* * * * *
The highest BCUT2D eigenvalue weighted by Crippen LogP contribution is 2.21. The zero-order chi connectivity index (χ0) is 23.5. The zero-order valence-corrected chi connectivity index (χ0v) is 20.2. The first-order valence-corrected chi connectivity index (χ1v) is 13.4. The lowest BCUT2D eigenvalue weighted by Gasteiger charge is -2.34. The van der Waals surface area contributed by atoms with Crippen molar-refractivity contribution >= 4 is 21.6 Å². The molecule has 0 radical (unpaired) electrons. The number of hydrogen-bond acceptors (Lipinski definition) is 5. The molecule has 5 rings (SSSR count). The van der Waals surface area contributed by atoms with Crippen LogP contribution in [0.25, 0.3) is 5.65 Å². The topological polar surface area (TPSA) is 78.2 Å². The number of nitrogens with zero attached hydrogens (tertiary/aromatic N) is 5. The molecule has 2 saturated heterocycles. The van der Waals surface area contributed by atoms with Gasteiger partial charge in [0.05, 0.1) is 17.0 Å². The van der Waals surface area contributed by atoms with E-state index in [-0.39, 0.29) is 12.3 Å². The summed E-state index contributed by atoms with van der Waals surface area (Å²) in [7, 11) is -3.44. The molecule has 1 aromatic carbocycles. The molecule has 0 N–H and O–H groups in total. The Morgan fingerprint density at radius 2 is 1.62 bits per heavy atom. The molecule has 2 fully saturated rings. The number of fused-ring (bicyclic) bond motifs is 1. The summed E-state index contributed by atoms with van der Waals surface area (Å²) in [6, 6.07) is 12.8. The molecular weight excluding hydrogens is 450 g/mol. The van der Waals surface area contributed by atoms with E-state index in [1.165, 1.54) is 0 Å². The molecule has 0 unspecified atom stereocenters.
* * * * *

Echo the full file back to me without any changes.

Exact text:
The highest BCUT2D eigenvalue weighted by Crippen LogP contribution is 2.21. The zero-order chi connectivity index (χ0) is 23.5. The zero-order valence-corrected chi connectivity index (χ0v) is 20.2. The first-order valence-corrected chi connectivity index (χ1v) is 13.4. The lowest BCUT2D eigenvalue weighted by Gasteiger charge is -2.34. The van der Waals surface area contributed by atoms with Crippen molar-refractivity contribution >= 4 is 21.6 Å². The molecule has 0 radical (unpaired) electrons. The number of hydrogen-bond acceptors (Lipinski definition) is 5. The molecule has 5 rings (SSSR count). The van der Waals surface area contributed by atoms with Crippen LogP contribution in [0.25, 0.3) is 5.65 Å². The topological polar surface area (TPSA) is 78.2 Å². The number of nitrogens with zero attached hydrogens (tertiary/aromatic N) is 5. The molecule has 2 saturated heterocycles. The van der Waals surface area contributed by atoms with Gasteiger partial charge in [0.05, 0.1) is 17.0 Å². The van der Waals surface area contributed by atoms with E-state index in [-0.39, 0.29) is 12.3 Å². The summed E-state index contributed by atoms with van der Waals surface area (Å²) in [7, 11) is -3.44. The molecule has 1 aromatic carbocycles. The molecule has 0 N–H and O–H groups in total. The Morgan fingerprint density at radius 2 is 1.62 bits per heavy atom. The molecule has 2 fully saturated rings. The number of fused-ring (bicyclic) bond motifs is 1. The summed E-state index contributed by atoms with van der Waals surface area (Å²) in [6, 6.07) is 12.8. The molecular weight excluding hydrogens is 450 g/mol. The van der Waals surface area contributed by atoms with E-state index in [1.165, 1.54) is 0 Å². The molecule has 0 unspecified atom stereocenters.